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forehead tattoo

Buttonhead's Buttons..... and Tattoos!

Underwear model Karolina Kurkova has no belly button. Is a barely-there navel for cosmetic or medical reasons?

Who doesn't have a belly button?

The Magazine answers...
Underwear model Karolina Kurkova has no belly button. Is a barely-there navel for cosmetic or medical reasons?

Keira Knightley - Knightley's Mother Told Her To Pierce Belly Button

Keira Knightley - Knightley's Mother Told Her To Pierce Belly Button

04 January 2005 17:54
Keira Knightley
Caption: Keira Knightley (Picture) O2 Wireless Festival 2007 - Day 3 Live performance in Hyde Park London, England ....

Knightley's Mother Told Her To Pierce Belly Button

Prototype 'piercing' restores man's ability to swallow

Cancer survivor and physician Daniel Fiandra practices swallowing for the first time in two years.
(Credit: UC Davis Health System)
Surgeon Peter Belafsky had been tinkering with ways to treat oropharyngeal dysphagia--a swallowing disorder that when severe can prevent people from being able to swallow at all--for years.
But it wasn't until he took his two daughters to get their ears pierced--and noticed the woman behind the counter with piercings in her nose, eyebrow, and even cleavage--that he realized how to do it, and a device to manually open and close the esophagus was born.
Described as one of the world's first medicinal body piercings, the experimental device works by pulling on a tiny metal pin extending out of the skin of the patient's neck to move the larynx forward and open the esophagus.
With colleague Gregory Farwell, Belafsky flew down to Uruguay in August to implant the prototype piercing in the throat of an Uruguayan physician and cancer survivor who hadn't been able to swallow for two years; the patient relied instead on a feeding tube after undergoing chemotherapy and radiation treatments for tonsil cancer. (The device is not yet FDA approved, so they performed the surgery in the patient's home country.)
Search Amazon.com for PrototypeThe device, a postage-size piece of titanium, is implanted in cricoid cartilage in the neck.
(Credit: UC Davis Health System)
At a hospital in Montevideo, Belafsky and Farwell spent just 45 minutes suturing the T-shaped titanium device into the cricoid cartilage that circles the trachea and then required that the patient wait a few months before using the device to ensure the incision site fully healed and the device was well-integrated into the cartilage.
"By attaching a tiny titanium rod to a postage stamp-sized plate that we've sewn into the neck cartilage, we've enabled our patient to safely and without pain pull on the device to move his larynx forward and open the esophagus to allow food and liquid to pass," Belafsky says. "It's the first time a person has been able to manually control the entryway to the esophagus."
After monitoring the incision site from afar and then performing extensive testing on the patient at UC Davis in November, the surgeons are now pronouncing the implant a success. Belafsky says that UC Davis has already patented the technology; the next step is to get FDA approval to conduct clinical trials in the U.S., and funding those trials is his primary concern.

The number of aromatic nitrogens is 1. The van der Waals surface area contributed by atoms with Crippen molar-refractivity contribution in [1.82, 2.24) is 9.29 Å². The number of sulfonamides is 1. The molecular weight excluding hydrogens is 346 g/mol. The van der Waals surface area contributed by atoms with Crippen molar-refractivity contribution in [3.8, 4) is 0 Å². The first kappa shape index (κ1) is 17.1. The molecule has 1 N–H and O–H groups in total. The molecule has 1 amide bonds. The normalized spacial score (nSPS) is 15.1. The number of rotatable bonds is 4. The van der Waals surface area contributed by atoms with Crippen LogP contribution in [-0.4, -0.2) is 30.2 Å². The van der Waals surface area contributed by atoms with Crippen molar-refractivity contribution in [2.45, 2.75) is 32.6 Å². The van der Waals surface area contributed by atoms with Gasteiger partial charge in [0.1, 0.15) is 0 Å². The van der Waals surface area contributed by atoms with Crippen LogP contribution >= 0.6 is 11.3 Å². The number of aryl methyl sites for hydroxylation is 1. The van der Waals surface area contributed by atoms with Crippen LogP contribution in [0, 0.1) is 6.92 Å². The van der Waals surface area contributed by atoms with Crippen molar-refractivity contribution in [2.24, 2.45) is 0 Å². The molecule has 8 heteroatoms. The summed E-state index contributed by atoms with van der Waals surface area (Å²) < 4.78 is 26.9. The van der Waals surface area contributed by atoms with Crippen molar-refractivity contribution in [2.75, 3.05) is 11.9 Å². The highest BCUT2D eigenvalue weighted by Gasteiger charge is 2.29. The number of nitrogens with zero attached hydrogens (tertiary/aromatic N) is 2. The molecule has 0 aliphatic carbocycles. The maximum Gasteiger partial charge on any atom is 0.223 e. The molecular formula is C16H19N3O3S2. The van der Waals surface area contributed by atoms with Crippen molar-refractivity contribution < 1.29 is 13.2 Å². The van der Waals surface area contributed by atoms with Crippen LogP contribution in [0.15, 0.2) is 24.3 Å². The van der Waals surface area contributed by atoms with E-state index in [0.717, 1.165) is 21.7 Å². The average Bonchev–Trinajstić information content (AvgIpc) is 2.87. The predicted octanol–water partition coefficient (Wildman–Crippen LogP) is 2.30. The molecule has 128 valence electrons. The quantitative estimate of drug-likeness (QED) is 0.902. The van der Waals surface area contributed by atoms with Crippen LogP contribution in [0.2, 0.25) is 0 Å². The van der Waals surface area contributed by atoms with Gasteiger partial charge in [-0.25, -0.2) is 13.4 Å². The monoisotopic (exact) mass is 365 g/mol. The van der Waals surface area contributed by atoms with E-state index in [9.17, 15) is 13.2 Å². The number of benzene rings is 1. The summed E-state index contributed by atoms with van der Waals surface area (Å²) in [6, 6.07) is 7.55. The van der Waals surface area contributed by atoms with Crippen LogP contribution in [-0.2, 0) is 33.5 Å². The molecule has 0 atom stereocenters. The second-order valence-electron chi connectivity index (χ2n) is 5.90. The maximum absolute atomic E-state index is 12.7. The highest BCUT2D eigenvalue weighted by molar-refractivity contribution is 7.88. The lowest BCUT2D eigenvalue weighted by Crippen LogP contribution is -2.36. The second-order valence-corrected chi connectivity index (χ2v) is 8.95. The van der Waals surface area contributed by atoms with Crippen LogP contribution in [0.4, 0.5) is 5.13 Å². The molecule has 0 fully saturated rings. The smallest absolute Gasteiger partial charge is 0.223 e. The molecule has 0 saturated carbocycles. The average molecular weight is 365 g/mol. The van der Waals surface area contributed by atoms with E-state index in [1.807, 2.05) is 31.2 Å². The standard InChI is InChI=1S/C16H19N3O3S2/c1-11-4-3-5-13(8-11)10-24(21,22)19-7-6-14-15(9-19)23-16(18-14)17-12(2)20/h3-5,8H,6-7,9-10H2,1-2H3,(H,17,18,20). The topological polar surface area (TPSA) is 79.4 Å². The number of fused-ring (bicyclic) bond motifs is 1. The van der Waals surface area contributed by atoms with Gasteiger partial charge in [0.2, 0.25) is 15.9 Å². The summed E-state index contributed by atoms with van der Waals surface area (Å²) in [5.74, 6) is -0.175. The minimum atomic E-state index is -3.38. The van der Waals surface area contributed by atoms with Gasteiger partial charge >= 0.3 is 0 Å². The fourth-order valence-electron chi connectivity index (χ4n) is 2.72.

"I get constant e-mails from patients who can't eat," he says. "We are hoping for a very wealthy donor to step in and help us."
Meanwhile Daniel Fiandra, the Uruguayan patient, is recovering back in South America, where he will practice swallowing, not to mention drinking, for the first time in more than two years. And all that, Belafsky says, with what "just looks like a small piece of jewelry."


School sued over nose piercing

School sued over nose piercing

RALEIGH (North Carolina) - THE American Civil Liberties Union claims in a lawsuit filed on Wednesday that a North Carolina school violated the constitutional rights of a 14-year-old student by suspending her for wearing a nose piercing.
The lawsuit from the state chapter of the ACLU seeks a court order allowing Ariana Iacono to return immediately to Clayton High School, which has kept her on suspension for four weeks since classes started.
The complaint hinges on Iacono's claim that her nose piercing isn't just a matter of fashion, but an article of faith. She and her mother, Nikki, belong to a small religious group called the Church of Body Modification, which sees tattoos, piercings and the like as channels to the divine.
'This is a case about a family's right to send a 14-year-old honour student to public school without her being forced to renounce her family's religious beliefs,' wrote lawyers from the ACLU and the Raleigh firm Ellis & Winters in a brief supporting the lawsuit.
The Johnston County school system has a dress code banning facial piercings, along with short skirts, sagging pants, 'abnormal hair colour' and other items deemed distracting or disruptive.
But the dress code also allows for exemptions based on 'sincerely held religious belief,' and says, 'the principal or designees shall not attempt to determine whether the religious beliefs are valid, but only whether they are central to religious doctrine and sincerely held.' That's where the school stepped over the line, the lawsuit alleges, saying officials repeatedly dismissed explanations of the Iaconos' faith by the family and their Raleigh minister. -- AP